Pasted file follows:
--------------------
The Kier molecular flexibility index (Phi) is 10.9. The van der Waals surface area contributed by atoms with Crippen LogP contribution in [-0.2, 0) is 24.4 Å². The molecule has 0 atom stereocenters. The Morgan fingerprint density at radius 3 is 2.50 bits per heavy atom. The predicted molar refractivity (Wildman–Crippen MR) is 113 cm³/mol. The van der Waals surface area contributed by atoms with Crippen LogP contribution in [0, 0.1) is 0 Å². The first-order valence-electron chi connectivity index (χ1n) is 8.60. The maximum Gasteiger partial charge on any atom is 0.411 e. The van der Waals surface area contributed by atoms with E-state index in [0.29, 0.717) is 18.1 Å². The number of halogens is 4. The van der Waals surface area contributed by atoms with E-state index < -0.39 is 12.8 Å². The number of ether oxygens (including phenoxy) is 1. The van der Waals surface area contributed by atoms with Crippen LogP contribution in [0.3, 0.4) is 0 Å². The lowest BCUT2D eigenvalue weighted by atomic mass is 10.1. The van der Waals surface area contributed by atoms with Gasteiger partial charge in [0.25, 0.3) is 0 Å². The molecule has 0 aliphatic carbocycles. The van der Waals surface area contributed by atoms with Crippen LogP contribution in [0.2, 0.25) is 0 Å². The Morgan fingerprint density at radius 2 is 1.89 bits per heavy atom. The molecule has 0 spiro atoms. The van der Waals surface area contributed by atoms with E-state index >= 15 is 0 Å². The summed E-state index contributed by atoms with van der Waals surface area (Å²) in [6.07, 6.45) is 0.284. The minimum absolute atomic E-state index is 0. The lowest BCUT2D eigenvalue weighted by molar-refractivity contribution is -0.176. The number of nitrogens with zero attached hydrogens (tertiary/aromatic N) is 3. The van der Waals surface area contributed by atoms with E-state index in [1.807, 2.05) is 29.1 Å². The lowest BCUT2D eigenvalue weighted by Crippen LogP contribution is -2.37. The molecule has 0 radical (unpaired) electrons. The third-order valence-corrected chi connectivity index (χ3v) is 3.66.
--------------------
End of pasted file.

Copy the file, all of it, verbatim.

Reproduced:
The Kier molecular flexibility index (Phi) is 10.9. The van der Waals surface area contributed by atoms with Crippen LogP contribution in [-0.2, 0) is 24.4 Å². The molecule has 0 atom stereocenters. The Morgan fingerprint density at radius 3 is 2.50 bits per heavy atom. The predicted molar refractivity (Wildman–Crippen MR) is 113 cm³/mol. The van der Waals surface area contributed by atoms with Crippen LogP contribution in [0, 0.1) is 0 Å². The first-order valence-electron chi connectivity index (χ1n) is 8.60. The maximum Gasteiger partial charge on any atom is 0.411 e. The van der Waals surface area contributed by atoms with E-state index in [0.29, 0.717) is 18.1 Å². The number of halogens is 4. The van der Waals surface area contributed by atoms with E-state index < -0.39 is 12.8 Å². The number of ether oxygens (including phenoxy) is 1. The van der Waals surface area contributed by atoms with Crippen LogP contribution in [0.3, 0.4) is 0 Å². The lowest BCUT2D eigenvalue weighted by atomic mass is 10.1. The van der Waals surface area contributed by atoms with Gasteiger partial charge in [0.25, 0.3) is 0 Å². The molecule has 0 aliphatic carbocycles. The van der Waals surface area contributed by atoms with Crippen LogP contribution in [0.2, 0.25) is 0 Å². The Morgan fingerprint density at radius 2 is 1.89 bits per heavy atom. The molecule has 0 spiro atoms. The van der Waals surface area contributed by atoms with E-state index >= 15 is 0 Å². The summed E-state index contributed by atoms with van der Waals surface area (Å²) in [6.07, 6.45) is 0.284. The minimum absolute atomic E-state index is 0. The lowest BCUT2D eigenvalue weighted by molar-refractivity contribution is -0.176. The number of nitrogens with zero attached hydrogens (tertiary/aromatic N) is 3. The van der Waals surface area contributed by atoms with E-state index in [1.807, 2.05) is 29.1 Å². The lowest BCUT2D eigenvalue weighted by Crippen LogP contribution is -2.37. The molecule has 0 radical (unpaired) electrons. The third-order valence-corrected chi connectivity index (χ3v) is 3.66.